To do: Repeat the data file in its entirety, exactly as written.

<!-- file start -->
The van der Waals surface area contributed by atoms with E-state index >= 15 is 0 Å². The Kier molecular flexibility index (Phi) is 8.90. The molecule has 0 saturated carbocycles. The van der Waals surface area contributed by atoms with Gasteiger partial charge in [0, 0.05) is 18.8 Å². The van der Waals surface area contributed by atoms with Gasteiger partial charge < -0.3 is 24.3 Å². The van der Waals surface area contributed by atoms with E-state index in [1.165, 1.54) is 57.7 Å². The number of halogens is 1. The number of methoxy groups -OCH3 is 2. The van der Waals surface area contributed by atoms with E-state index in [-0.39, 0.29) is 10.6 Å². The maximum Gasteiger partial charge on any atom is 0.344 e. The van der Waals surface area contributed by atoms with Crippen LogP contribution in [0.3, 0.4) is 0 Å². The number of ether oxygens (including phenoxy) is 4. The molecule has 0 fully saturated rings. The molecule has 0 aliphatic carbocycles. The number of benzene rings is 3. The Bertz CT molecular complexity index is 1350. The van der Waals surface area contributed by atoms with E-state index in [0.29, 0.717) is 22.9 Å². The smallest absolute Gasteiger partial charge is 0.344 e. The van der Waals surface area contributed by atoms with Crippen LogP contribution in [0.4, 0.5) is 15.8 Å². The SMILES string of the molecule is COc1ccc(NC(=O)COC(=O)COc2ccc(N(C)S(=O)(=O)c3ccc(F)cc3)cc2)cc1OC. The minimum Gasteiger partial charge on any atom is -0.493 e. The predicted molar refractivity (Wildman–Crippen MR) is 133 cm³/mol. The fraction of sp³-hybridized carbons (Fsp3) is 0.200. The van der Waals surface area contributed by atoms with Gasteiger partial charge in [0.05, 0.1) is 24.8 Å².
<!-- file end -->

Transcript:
The van der Waals surface area contributed by atoms with E-state index >= 15 is 0 Å². The Kier molecular flexibility index (Phi) is 8.90. The molecule has 0 saturated carbocycles. The van der Waals surface area contributed by atoms with Gasteiger partial charge in [0, 0.05) is 18.8 Å². The van der Waals surface area contributed by atoms with Gasteiger partial charge < -0.3 is 24.3 Å². The van der Waals surface area contributed by atoms with E-state index in [1.165, 1.54) is 57.7 Å². The number of halogens is 1. The number of methoxy groups -OCH3 is 2. The van der Waals surface area contributed by atoms with E-state index in [-0.39, 0.29) is 10.6 Å². The maximum Gasteiger partial charge on any atom is 0.344 e. The van der Waals surface area contributed by atoms with Crippen LogP contribution in [0.3, 0.4) is 0 Å². The number of ether oxygens (including phenoxy) is 4. The molecule has 0 fully saturated rings. The molecule has 0 aliphatic carbocycles. The number of benzene rings is 3. The Bertz CT molecular complexity index is 1350. The van der Waals surface area contributed by atoms with E-state index in [0.29, 0.717) is 22.9 Å². The smallest absolute Gasteiger partial charge is 0.344 e. The van der Waals surface area contributed by atoms with Crippen LogP contribution in [0.4, 0.5) is 15.8 Å². The SMILES string of the molecule is COc1ccc(NC(=O)COC(=O)COc2ccc(N(C)S(=O)(=O)c3ccc(F)cc3)cc2)cc1OC. The minimum Gasteiger partial charge on any atom is -0.493 e. The predicted molar refractivity (Wildman–Crippen MR) is 133 cm³/mol. The fraction of sp³-hybridized carbons (Fsp3) is 0.200. The van der Waals surface area contributed by atoms with Gasteiger partial charge in [0.05, 0.1) is 24.8 Å².